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On Fri, Oct 22, 2010 at 10:42 PM, Ian <> wrote:

Touching up photos IMHO might have surpassed design work but is that
really educationally desirable? Look at how often we need to communicate
graphically. Draw diagrams in science, simple plans such as layout of a
room or garden. I'd say the reason we teach bit map editing is because
it is superficially easy, Windows only comes with such tools and
teachers generally don't have the design skills themselves. Neither of
these reasons is particularly sound educationally.

Big +1 from me. I think we shouldn't go the same way MS Office did, when the
only usable options were the clip-art and maybe some basic shapes. First of
all, Office suite should include a tool to make at least moderate quality
schemes and similar things. That tool should be also integrated within the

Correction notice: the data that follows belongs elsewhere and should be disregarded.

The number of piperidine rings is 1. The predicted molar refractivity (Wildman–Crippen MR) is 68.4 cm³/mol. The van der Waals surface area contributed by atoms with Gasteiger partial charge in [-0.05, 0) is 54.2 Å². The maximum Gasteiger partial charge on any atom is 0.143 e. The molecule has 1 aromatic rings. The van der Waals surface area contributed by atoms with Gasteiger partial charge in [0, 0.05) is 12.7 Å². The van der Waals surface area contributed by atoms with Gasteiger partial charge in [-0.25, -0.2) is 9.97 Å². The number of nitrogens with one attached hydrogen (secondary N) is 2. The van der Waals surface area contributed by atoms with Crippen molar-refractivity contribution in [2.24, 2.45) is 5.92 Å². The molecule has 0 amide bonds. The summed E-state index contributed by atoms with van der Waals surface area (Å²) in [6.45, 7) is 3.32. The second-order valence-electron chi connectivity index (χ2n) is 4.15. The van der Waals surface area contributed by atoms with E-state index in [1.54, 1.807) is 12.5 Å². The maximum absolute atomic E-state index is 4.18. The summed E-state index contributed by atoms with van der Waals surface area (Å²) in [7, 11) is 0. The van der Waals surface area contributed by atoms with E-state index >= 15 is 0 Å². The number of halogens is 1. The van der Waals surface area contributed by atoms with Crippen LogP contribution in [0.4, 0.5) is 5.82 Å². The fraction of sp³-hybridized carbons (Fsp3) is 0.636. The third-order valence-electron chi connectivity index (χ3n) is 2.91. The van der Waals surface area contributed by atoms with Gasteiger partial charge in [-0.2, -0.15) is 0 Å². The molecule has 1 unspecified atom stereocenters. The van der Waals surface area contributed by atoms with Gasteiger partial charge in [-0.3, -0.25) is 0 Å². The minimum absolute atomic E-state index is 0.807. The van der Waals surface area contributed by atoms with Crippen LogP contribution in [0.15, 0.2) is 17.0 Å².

suite, so it'd be possible to edit embedded graphics directly. The more
powerful the integrated graphic editor is, the less there will be users who
need to do the 'long trip' just to edit a graphic object (by saying long
trip I mean deleting the object, finding the image in the file manager,
opening it, editing, embedding into right location and adjusting image
parameters). This is the reason, why the solution 'Let's just have Draw, and
leave Inkscape for the advanced users' isn't viable. In addition to that,
why to decentralize the (scarce??) resources available?

Of course, I wouldn't be saying all that if there were usability problems
with Inkscape. But IMHO it has quite low learning curve while providing a
lot of features.

Just my 2 cents

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